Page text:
Game Theory (ECON 159)
We analyze three games using our new solution concept, subgame perfect equilibrium (SPE). The first game involves players' trusting that others will not make mistakes. It has three Nash equilibria but only one is consistent with backward induction. We show the other two Nash equilibria are not subgame perfect: each fails to induce Nash in a subgame. The second game involves a matchmaker sending a couple on a date. There are three Nash equilibria in the dating subgame. We construct three corresponding subgame perfect equilibria of the whole game by rolling back each of the equilibrium payoffs from the subgame. Finally, we analyze a game in which a firm has to decide whether to invest in a machine that will reduce its costs of production. We learn that the strategic effects of this decision--its effect on the choices of other competing firms--can be large, and if we ignore them we will make mistakes.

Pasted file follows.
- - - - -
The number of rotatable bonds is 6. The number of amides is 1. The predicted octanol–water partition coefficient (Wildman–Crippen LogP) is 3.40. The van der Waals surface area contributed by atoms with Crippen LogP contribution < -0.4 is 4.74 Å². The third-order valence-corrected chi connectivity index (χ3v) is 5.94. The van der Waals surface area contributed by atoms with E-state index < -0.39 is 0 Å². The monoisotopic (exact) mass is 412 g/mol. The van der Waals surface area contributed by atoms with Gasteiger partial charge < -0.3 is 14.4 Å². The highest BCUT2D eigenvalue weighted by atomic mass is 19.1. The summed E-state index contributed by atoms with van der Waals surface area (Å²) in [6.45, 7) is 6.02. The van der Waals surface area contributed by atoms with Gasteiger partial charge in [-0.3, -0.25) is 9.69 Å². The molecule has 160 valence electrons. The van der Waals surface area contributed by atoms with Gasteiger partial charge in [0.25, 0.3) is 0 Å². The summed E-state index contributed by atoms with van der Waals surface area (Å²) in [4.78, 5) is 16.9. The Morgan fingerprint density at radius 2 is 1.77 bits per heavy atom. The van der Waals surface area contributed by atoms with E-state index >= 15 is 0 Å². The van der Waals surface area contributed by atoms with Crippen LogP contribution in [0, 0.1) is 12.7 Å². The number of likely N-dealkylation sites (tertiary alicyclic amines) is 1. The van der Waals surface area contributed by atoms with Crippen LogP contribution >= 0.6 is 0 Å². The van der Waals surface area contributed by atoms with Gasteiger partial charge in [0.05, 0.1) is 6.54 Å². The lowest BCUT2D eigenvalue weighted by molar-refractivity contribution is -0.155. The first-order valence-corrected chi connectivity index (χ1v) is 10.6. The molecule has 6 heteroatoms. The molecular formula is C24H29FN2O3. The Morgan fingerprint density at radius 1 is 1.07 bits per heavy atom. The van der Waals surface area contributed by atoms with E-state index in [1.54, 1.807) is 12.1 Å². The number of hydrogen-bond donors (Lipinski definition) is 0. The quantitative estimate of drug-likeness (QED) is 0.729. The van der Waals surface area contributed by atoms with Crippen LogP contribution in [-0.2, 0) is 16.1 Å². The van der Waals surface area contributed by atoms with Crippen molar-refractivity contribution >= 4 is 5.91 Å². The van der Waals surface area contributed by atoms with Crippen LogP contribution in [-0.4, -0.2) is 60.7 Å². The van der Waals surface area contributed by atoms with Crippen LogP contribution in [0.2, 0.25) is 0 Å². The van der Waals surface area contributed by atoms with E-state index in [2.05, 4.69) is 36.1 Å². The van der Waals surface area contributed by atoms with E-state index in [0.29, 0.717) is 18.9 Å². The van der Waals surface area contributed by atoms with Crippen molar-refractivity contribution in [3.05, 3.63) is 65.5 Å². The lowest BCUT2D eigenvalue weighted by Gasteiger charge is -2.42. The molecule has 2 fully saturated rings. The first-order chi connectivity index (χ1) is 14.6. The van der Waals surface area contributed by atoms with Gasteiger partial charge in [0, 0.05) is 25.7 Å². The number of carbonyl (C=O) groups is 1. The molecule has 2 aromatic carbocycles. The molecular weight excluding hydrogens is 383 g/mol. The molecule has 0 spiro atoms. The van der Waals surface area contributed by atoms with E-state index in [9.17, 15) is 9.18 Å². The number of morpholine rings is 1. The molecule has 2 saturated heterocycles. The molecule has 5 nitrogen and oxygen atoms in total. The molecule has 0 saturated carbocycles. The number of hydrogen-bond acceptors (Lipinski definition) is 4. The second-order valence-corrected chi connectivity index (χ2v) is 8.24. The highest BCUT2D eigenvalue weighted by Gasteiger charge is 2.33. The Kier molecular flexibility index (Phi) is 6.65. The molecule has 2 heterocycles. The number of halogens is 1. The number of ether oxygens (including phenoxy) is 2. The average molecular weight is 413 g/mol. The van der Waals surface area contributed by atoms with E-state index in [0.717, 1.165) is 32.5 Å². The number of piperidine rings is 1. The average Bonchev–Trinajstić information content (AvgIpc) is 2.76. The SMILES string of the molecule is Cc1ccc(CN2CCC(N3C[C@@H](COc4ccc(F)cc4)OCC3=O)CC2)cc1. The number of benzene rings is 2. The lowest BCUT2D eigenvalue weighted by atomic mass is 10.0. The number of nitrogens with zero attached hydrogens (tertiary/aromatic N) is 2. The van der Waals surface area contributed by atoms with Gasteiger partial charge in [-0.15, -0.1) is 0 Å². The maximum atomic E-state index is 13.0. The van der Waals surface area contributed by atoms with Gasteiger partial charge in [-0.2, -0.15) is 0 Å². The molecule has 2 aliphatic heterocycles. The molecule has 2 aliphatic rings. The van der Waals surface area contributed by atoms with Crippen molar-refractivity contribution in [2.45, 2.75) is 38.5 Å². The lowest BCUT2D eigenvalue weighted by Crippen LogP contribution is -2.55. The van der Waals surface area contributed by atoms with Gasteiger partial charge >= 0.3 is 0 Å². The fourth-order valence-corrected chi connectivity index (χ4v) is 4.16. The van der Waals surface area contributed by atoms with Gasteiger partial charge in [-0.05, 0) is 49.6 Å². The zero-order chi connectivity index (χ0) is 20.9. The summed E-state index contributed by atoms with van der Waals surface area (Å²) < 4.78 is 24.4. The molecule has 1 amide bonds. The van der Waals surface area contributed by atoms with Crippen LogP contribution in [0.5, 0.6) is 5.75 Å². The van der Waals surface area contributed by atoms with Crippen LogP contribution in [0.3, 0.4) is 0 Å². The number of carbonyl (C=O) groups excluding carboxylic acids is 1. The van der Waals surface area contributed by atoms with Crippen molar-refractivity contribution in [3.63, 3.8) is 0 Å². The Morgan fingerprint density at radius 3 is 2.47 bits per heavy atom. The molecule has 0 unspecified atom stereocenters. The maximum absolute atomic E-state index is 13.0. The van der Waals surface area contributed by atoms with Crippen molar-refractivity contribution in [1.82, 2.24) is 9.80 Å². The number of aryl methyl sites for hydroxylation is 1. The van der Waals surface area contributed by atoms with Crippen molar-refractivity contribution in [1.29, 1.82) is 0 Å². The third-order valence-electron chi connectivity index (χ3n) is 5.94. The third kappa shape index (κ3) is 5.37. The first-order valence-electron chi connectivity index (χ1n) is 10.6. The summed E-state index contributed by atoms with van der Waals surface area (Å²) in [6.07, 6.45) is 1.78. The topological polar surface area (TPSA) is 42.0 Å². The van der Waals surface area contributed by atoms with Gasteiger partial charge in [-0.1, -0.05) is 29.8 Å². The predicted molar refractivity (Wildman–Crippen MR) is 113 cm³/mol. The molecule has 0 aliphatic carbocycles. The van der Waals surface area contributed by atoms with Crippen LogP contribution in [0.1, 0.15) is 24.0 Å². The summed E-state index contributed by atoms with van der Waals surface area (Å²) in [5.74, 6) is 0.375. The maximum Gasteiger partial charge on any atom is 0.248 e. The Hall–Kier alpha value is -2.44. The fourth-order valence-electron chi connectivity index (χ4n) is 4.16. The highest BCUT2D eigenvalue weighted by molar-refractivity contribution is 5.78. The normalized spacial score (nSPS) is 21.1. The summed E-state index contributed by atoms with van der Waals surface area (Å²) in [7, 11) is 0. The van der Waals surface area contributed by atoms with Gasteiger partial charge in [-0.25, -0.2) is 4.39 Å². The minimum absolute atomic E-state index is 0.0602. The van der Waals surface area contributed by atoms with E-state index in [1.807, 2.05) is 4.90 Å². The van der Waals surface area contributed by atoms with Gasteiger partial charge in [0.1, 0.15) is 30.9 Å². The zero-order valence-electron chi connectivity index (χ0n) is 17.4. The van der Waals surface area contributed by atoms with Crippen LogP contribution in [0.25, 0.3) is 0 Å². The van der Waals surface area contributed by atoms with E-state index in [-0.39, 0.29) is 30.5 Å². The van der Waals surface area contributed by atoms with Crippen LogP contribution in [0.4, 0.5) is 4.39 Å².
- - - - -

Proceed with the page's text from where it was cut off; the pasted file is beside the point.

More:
00:00 - Chapter 1. Sub-game Perfect Equilibria: Example
27:22 - Chapter 2. Sub-game Perfect Equilibria: Matchmaking
34:31 - Chapter 3. Matchmaking: SPEs of the Game
49:37 - Chapter 4. Sub-game Perfect Equilibria: Strategic Investments
01:13:15 - Chapter 5. Strategic Investments: Discussion
Complete course materials are available at the Yale Online website: online.yale.edu
This course was recorded in Fall 2007.
Tagged under: Backward,Induction,Battle,sexes,Cournot,duopoly,extensive,form,imperfect,information,sets,Nash,equilibrium,normal,-game,perfect
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